Six-year-old YouTuber is the face of Walmart’s new toy line


Discussion
Source: RyanToys Review, YouTube
Aug 02, 2018
Matthew Stern

A big part of influencer marketing is about tapping into younger audiences through figures they connect with. So, Walmart has partnered with a six-year-old YouTube star to court the post-toddler toy-buying set.

The six-year-old YouTuber stars on a channel called Ryan ToysReview, Reuters reported. The channel has received billions of views. Starting August 8, Walmart will begin selling a line of toys under the banner, Ryan’s World. The toys will include slime, stuffed animals and other items and will be sold both online and in stores exclusively by Walmart. The deal was negotiated through the child’s toy company, pocket.watch, which intends to bring additional YouTube influencer-related products to market in the future. 

A video on his YouTube page shows Ryan and his mother announcing the unboxing of the Ryan’s World toys “he helped create.” Ryan then unboxes and plays with the toys while enthusiastically explaining their features.

While taking product advice from media sensations who have only recently gotten the training wheels off of their bikes may seem quaint, kids with social followings are big business. A Forbes list of the top 10 youngest influencers of 2017 calculates those stars’ aggregate total reach at more than 77 million people. Ryan’s World is listed as the most lucrative, having made $11 million the previous year.

Walmart has made other recent dips into influencer marketing, as an article on Digiday explores. On some product pages, Walmart has been adding images and videos showing influencers using the items being sold. Since Walmart doesn’t link to the individual influencers’ webpages or identify them by name, however, these product pages don’t seem to take advantage of the synergy that influencer marketing is supposed to create between brand and audience.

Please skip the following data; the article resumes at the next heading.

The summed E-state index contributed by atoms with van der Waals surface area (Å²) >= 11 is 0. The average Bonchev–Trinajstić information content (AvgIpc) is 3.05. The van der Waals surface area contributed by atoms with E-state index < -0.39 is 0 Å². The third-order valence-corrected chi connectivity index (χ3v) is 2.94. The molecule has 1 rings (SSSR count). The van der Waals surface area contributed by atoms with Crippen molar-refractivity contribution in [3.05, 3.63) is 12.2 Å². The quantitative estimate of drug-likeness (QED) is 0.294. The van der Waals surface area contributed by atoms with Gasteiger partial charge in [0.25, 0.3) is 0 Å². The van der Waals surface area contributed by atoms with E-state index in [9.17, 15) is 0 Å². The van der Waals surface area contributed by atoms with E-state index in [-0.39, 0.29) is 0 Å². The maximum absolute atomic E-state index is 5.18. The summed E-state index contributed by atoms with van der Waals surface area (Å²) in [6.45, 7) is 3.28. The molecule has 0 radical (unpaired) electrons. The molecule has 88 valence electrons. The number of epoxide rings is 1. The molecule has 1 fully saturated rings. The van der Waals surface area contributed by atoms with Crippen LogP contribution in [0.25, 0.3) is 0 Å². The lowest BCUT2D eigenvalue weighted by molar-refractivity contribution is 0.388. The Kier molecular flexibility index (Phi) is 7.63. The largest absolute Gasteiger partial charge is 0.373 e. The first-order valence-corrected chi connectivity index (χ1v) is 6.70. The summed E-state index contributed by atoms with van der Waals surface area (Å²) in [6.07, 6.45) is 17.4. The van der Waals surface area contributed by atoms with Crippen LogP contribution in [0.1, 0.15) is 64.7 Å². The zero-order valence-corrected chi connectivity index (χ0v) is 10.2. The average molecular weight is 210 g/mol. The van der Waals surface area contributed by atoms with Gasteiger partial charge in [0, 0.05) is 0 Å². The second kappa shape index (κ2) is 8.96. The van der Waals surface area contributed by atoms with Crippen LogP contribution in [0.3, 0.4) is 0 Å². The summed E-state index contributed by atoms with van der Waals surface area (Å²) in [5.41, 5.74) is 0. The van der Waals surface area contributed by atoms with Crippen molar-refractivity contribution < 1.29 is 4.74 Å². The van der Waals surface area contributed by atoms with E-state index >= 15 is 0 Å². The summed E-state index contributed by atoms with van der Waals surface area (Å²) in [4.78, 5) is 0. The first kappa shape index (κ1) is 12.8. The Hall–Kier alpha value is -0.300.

Other big retailers that have also been pursuing ways to leverage the social reach of fans of their products. Macy’s, for instance, launched its Style Crew program last year, which invites and incentivizes employees to share short, Macy’s-produced video clips of themselves using and endorsing specific products. The program began with 20 brand ambassadors and now has 300 members.

DISCUSSION QUESTIONS: Is it a good idea for Walmart to partner with influencers as young as six? What might the advantages and pitfalls be of such a brand partnership?

Please practice The RetailWire Golden Rule when submitting your comments.
Braintrust
"Without question the concept and power of influencers and micro-influencers for that matter extends down to even a six-year-old."
"This influencer’s age is actually the safest bet for any brand influencing. He more than likely isn’t going to bring any bad press to your brand."
"The ethics of Walmart getting on board with this are all a little murky to me."

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10 Comments on "Six-year-old YouTuber is the face of Walmart’s new toy line
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Brandon Rael
BrainTrust

Without question the concept and power of influencers and micro-influencers for that matter extends down to even a six-year-old. As a father to both a five- and seven-year-old, it’s clear that this upcoming generation is extremely digitally savvy and, like any other demographic, very influenced by their peers. So yes, it’s a very smart and strategic move by Walmart as they extend their brand reach to a younger demographic.

Rather than the traditional advertising and TV advertisements of our youth, these sort of unboxing and product review YouTube videos really resonate with my kids and their friends. They often act out these sort of unboxing scenarios and product reviews whenever we buy them toys or gifts.

So for Walmart, this move is a very high reward and low-risk proposition.

Lyle Bunn (Ph.D. Hon)
Guest